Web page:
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Sand Land Corp. mine site will stop accepting debris, state tells activists

Operators of the Sand Land mine in Noyack

Operators of the Sand Land mine in Noyack have agreed to a legal settlement that includes implementing several actions to protect water quality. Credit: Doug Kuntz

The Sand Land Corp. site in Noyack will no longer accept debris for processing by next month, according to a state letter, a step the town called encouraging but far from the final resolution in a nearly 10-year battle.

Wainscott Sand & Gravel of Bridgehampton, which owns the Sand Land site, will stop accepting “brush, vegetative waste, concrete, brick, asphalt, and any other masonry debris” as of Sept. 1, state Department of Environmental Conservation commissioner Basil Seggos said in a letter dated Thursday.

John Tintle, owner of Wainscott Sand & Gravel, has also committed to clean up any such material from the site by Oct. 31 and not try to renew his solid waste registration after that, Seggos said.

Southampton Town and civic and environmental groups called the development an encouraging but modest development.

If Tintle follows through, “The use will be narrowed down to the sand mining use,” which the DEC regulates, said Southampton Town Attorney James Burke.

The letter, sent to the Group for the East End, the Noyac Civic Council, and Citizens Campaign for the Environment, responded to concerns about violations and other issues that the advocates wrote to Gov. Andrew M. Cuomo about on Aug. 7. The DEC said the mine’s agreement to stop processing debris “should go a long way toward satisfying the issues raised in your letter.”

Though Group for the East End president Bob DeLuca said he appreciated the DEC’s letter, he said he wanted to see more action.

“From our standpoint, the state has not shown the kind of leadership needed,” DeLuca said. “The state needs to shut the facility down and not renew any permits.”

Sand Land is a repeat offender, he said. “There’s a real trust problem here.”

He and Adrienne Esposito, executive director of Citizens Campaign for the Environment, said no new mining permit should be granted. The only sand left is below allowed depths, DeLuca said.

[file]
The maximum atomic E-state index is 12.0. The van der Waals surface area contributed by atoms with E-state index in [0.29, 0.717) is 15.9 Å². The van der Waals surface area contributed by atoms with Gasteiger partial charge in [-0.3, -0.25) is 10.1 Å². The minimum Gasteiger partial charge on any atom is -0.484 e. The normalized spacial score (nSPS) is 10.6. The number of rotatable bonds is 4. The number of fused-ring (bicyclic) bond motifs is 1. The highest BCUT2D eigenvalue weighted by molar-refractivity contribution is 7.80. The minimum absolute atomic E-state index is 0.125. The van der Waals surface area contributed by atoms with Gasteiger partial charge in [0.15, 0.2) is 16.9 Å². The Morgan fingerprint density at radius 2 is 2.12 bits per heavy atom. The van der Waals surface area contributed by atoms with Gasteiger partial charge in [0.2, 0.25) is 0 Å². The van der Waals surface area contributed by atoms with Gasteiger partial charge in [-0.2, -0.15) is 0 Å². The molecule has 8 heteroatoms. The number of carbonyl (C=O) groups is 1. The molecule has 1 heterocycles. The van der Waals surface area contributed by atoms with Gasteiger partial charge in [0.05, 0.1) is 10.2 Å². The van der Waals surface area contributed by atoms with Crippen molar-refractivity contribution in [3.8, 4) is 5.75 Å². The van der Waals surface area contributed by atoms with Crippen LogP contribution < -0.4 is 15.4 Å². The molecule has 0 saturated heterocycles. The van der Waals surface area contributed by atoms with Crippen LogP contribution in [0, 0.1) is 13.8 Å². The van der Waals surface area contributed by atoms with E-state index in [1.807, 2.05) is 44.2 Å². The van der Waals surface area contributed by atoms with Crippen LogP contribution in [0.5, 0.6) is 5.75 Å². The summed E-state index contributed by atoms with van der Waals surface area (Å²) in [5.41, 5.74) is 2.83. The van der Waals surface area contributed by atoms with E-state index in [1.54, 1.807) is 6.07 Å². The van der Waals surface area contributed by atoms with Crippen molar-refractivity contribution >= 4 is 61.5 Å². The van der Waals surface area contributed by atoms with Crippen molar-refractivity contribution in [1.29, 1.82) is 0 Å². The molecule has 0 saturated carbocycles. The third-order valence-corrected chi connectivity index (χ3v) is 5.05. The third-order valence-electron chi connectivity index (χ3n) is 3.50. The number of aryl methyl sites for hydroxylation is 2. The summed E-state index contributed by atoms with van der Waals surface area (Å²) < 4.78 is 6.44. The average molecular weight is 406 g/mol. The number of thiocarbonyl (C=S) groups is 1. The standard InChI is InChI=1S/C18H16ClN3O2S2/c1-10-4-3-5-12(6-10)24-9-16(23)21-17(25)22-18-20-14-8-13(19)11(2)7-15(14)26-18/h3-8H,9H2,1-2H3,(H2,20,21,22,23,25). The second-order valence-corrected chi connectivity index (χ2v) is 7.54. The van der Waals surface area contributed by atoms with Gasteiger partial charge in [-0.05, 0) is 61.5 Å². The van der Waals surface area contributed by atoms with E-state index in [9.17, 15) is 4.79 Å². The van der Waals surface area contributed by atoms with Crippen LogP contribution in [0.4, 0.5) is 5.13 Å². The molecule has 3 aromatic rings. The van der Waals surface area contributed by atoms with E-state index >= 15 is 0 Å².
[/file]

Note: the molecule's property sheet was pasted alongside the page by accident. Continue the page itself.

“Why would you give a facility that’s been identified as polluting the groundwater a new permit?” Esposito said.

The DEC said it would have a “rigorous review” of any permit renewal.

Neither an attorney for Wainscott Sand & Gravel nor a company official were available for comment.

Much remains uncertain after the DEC letter, including a pending appeal of Sand Land’s bid to expand sand mining, how contaminant cleanup will be handled, and the future of the 50-acre site.

Sand Land has long fought to expand the mine and crush trees, asphalt, brick and concrete there. But the mine sits over the South Fork aquifer, where land use is tightly regulated to protect the East End’s drinking water.

In April, a state appellate court ruled the mine is “subject to local regulation and to enforcement through the criminal process.” Southampton has ticketed Sand Land for bringing in construction debris and other activities, Burke said.

Referring to the DEC letter, he said: “We feel that this is a positive direction for the facility . . . that they are going to be complying with not only the court order but the town code.”

A June 29 report by the Suffolk County Department of Health Services found “the vegetative waste management activities on the Sand Land site have had significant adverse impacts to the groundwater.” Samples of groundwater showed elevated levels of manganese and iron in drinking water, it said, adding that “manganese exceeded the standards by almost 100 times and iron by over 200 times.”

In July, Wainscott Sand & Gravel attorney Brian Matthews said the company’s experts found no causal link between contamination and the mine’s operations.

The DEC, in a statement, said it “is in receipt of groundwater data but has not yet completed its review to determine what impacts may be attributable to solid waste management at the site.”

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